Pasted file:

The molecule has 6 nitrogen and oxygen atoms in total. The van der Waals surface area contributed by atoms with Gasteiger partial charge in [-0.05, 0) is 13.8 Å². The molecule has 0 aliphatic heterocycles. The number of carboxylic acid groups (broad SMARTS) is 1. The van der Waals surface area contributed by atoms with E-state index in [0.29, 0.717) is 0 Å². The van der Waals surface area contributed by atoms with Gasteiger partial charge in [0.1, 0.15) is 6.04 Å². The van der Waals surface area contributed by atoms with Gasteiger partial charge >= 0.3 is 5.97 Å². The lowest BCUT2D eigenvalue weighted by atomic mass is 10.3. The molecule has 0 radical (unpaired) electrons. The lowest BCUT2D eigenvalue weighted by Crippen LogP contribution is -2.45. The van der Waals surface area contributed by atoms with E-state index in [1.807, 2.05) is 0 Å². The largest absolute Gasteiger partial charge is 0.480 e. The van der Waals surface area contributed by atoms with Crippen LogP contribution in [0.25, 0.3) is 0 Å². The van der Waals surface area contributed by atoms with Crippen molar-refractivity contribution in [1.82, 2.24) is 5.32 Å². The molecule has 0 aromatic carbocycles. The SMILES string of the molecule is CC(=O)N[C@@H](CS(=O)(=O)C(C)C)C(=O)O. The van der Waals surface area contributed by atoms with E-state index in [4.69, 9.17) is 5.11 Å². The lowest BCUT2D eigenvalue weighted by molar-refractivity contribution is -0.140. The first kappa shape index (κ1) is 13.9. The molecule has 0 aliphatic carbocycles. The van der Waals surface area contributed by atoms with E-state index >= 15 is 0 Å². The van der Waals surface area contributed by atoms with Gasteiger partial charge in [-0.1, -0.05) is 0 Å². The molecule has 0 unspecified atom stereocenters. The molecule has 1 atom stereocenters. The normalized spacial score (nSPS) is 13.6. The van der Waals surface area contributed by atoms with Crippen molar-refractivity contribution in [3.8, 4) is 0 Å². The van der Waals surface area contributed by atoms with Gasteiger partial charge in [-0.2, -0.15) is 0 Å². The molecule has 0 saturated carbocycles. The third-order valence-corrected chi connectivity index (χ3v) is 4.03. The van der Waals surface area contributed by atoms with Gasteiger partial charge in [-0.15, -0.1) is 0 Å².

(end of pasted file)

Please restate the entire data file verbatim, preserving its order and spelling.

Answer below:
The molecule has 6 nitrogen and oxygen atoms in total. The van der Waals surface area contributed by atoms with Gasteiger partial charge in [-0.05, 0) is 13.8 Å². The molecule has 0 aliphatic heterocycles. The number of carboxylic acid groups (broad SMARTS) is 1. The van der Waals surface area contributed by atoms with E-state index in [0.29, 0.717) is 0 Å². The van der Waals surface area contributed by atoms with Gasteiger partial charge in [0.1, 0.15) is 6.04 Å². The van der Waals surface area contributed by atoms with Gasteiger partial charge >= 0.3 is 5.97 Å². The lowest BCUT2D eigenvalue weighted by atomic mass is 10.3. The molecule has 0 radical (unpaired) electrons. The lowest BCUT2D eigenvalue weighted by Crippen LogP contribution is -2.45. The van der Waals surface area contributed by atoms with E-state index in [1.807, 2.05) is 0 Å². The largest absolute Gasteiger partial charge is 0.480 e. The van der Waals surface area contributed by atoms with Crippen LogP contribution in [0.25, 0.3) is 0 Å². The van der Waals surface area contributed by atoms with Crippen molar-refractivity contribution in [1.82, 2.24) is 5.32 Å². The molecule has 0 aromatic carbocycles. The SMILES string of the molecule is CC(=O)N[C@@H](CS(=O)(=O)C(C)C)C(=O)O. The van der Waals surface area contributed by atoms with E-state index in [4.69, 9.17) is 5.11 Å². The lowest BCUT2D eigenvalue weighted by molar-refractivity contribution is -0.140. The first kappa shape index (κ1) is 13.9. The molecule has 0 aliphatic carbocycles. The van der Waals surface area contributed by atoms with E-state index >= 15 is 0 Å². The van der Waals surface area contributed by atoms with Gasteiger partial charge in [-0.1, -0.05) is 0 Å². The molecule has 0 unspecified atom stereocenters. The molecule has 1 atom stereocenters. The normalized spacial score (nSPS) is 13.6. The van der Waals surface area contributed by atoms with Crippen molar-refractivity contribution in [3.8, 4) is 0 Å². The van der Waals surface area contributed by atoms with Gasteiger partial charge in [-0.2, -0.15) is 0 Å². The molecule has 0 saturated carbocycles. The third-order valence-corrected chi connectivity index (χ3v) is 4.03. The van der Waals surface area contributed by atoms with Gasteiger partial charge in [-0.15, -0.1) is 0 Å².